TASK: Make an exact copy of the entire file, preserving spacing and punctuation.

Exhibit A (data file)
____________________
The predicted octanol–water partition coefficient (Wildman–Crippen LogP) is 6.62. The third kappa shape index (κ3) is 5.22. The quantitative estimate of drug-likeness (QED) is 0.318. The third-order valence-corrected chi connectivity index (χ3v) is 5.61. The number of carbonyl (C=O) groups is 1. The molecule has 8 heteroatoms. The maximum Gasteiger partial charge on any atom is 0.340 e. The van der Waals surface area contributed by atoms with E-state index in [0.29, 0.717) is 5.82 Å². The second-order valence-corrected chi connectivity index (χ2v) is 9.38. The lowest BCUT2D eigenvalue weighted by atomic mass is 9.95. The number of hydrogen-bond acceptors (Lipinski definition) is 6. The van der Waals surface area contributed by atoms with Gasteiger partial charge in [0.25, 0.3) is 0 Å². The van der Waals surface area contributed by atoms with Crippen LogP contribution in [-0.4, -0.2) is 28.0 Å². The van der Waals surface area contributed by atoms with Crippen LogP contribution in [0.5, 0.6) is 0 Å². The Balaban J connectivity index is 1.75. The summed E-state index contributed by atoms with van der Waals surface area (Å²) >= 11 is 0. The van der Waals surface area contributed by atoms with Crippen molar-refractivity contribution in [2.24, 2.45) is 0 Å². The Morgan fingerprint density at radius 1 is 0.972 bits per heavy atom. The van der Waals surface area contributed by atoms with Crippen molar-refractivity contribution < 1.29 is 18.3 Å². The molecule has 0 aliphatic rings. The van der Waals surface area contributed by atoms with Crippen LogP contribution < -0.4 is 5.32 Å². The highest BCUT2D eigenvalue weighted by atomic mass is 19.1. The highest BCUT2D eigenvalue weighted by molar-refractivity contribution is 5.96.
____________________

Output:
The predicted octanol–water partition coefficient (Wildman–Crippen LogP) is 6.62. The third kappa shape index (κ3) is 5.22. The quantitative estimate of drug-likeness (QED) is 0.318. The third-order valence-corrected chi connectivity index (χ3v) is 5.61. The number of carbonyl (C=O) groups is 1. The molecule has 8 heteroatoms. The maximum Gasteiger partial charge on any atom is 0.340 e. The van der Waals surface area contributed by atoms with E-state index in [0.29, 0.717) is 5.82 Å². The second-order valence-corrected chi connectivity index (χ2v) is 9.38. The lowest BCUT2D eigenvalue weighted by atomic mass is 9.95. The number of hydrogen-bond acceptors (Lipinski definition) is 6. The van der Waals surface area contributed by atoms with Gasteiger partial charge in [0.25, 0.3) is 0 Å². The van der Waals surface area contributed by atoms with Crippen LogP contribution in [-0.4, -0.2) is 28.0 Å². The van der Waals surface area contributed by atoms with Crippen LogP contribution in [0.5, 0.6) is 0 Å². The Balaban J connectivity index is 1.75. The summed E-state index contributed by atoms with van der Waals surface area (Å²) >= 11 is 0. The van der Waals surface area contributed by atoms with Crippen molar-refractivity contribution in [2.24, 2.45) is 0 Å². The Morgan fingerprint density at radius 1 is 0.972 bits per heavy atom. The van der Waals surface area contributed by atoms with Crippen molar-refractivity contribution < 1.29 is 18.3 Å². The molecule has 0 aliphatic rings. The van der Waals surface area contributed by atoms with Crippen LogP contribution < -0.4 is 5.32 Å². The highest BCUT2D eigenvalue weighted by atomic mass is 19.1. The highest BCUT2D eigenvalue weighted by molar-refractivity contribution is 5.96.